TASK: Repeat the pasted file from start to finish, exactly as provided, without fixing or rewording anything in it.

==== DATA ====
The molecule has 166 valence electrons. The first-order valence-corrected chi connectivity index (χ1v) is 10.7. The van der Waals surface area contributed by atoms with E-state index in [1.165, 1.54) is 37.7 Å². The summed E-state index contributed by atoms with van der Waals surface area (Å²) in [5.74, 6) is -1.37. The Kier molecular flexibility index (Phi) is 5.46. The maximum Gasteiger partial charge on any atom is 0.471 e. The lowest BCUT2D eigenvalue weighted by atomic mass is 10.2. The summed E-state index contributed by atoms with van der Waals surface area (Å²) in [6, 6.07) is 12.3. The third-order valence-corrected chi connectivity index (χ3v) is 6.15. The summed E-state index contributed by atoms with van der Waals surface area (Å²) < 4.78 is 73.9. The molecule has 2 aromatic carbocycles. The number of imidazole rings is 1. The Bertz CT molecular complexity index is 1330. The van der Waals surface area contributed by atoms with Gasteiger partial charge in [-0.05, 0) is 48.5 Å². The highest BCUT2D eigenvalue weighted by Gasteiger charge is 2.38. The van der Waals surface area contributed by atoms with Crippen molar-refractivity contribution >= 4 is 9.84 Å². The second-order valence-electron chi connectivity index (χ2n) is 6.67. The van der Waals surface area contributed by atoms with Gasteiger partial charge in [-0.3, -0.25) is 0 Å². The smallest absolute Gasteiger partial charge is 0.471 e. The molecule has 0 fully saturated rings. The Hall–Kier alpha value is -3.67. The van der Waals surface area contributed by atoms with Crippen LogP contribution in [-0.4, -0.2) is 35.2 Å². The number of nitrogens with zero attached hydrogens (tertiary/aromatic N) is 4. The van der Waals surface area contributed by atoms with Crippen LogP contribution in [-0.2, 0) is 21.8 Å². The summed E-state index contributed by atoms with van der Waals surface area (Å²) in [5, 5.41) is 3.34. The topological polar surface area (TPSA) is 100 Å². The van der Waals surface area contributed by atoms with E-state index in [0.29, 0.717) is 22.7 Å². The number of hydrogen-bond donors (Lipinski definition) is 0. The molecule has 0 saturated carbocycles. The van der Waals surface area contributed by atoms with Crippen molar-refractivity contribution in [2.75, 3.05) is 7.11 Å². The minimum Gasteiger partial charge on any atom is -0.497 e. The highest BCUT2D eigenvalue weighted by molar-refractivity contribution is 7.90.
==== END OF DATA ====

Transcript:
The molecule has 166 valence electrons. The first-order valence-corrected chi connectivity index (χ1v) is 10.7. The van der Waals surface area contributed by atoms with E-state index in [1.165, 1.54) is 37.7 Å². The summed E-state index contributed by atoms with van der Waals surface area (Å²) in [5.74, 6) is -1.37. The Kier molecular flexibility index (Phi) is 5.46. The maximum Gasteiger partial charge on any atom is 0.471 e. The lowest BCUT2D eigenvalue weighted by atomic mass is 10.2. The summed E-state index contributed by atoms with van der Waals surface area (Å²) in [6, 6.07) is 12.3. The third-order valence-corrected chi connectivity index (χ3v) is 6.15. The summed E-state index contributed by atoms with van der Waals surface area (Å²) < 4.78 is 73.9. The molecule has 2 aromatic carbocycles. The number of imidazole rings is 1. The Bertz CT molecular complexity index is 1330. The van der Waals surface area contributed by atoms with Gasteiger partial charge in [-0.05, 0) is 48.5 Å². The highest BCUT2D eigenvalue weighted by Gasteiger charge is 2.38. The van der Waals surface area contributed by atoms with Crippen molar-refractivity contribution >= 4 is 9.84 Å². The second-order valence-electron chi connectivity index (χ2n) is 6.67. The van der Waals surface area contributed by atoms with Gasteiger partial charge in [-0.3, -0.25) is 0 Å². The smallest absolute Gasteiger partial charge is 0.471 e. The molecule has 0 fully saturated rings. The Hall–Kier alpha value is -3.67. The van der Waals surface area contributed by atoms with Crippen LogP contribution in [-0.4, -0.2) is 35.2 Å². The number of nitrogens with zero attached hydrogens (tertiary/aromatic N) is 4. The van der Waals surface area contributed by atoms with Crippen LogP contribution in [-0.2, 0) is 21.8 Å². The summed E-state index contributed by atoms with van der Waals surface area (Å²) in [5, 5.41) is 3.34. The topological polar surface area (TPSA) is 100 Å². The van der Waals surface area contributed by atoms with E-state index in [0.29, 0.717) is 22.7 Å². The number of hydrogen-bond donors (Lipinski definition) is 0. The molecule has 0 saturated carbocycles. The van der Waals surface area contributed by atoms with Crippen molar-refractivity contribution in [2.75, 3.05) is 7.11 Å². The minimum Gasteiger partial charge on any atom is -0.497 e. The highest BCUT2D eigenvalue weighted by molar-refractivity contribution is 7.90.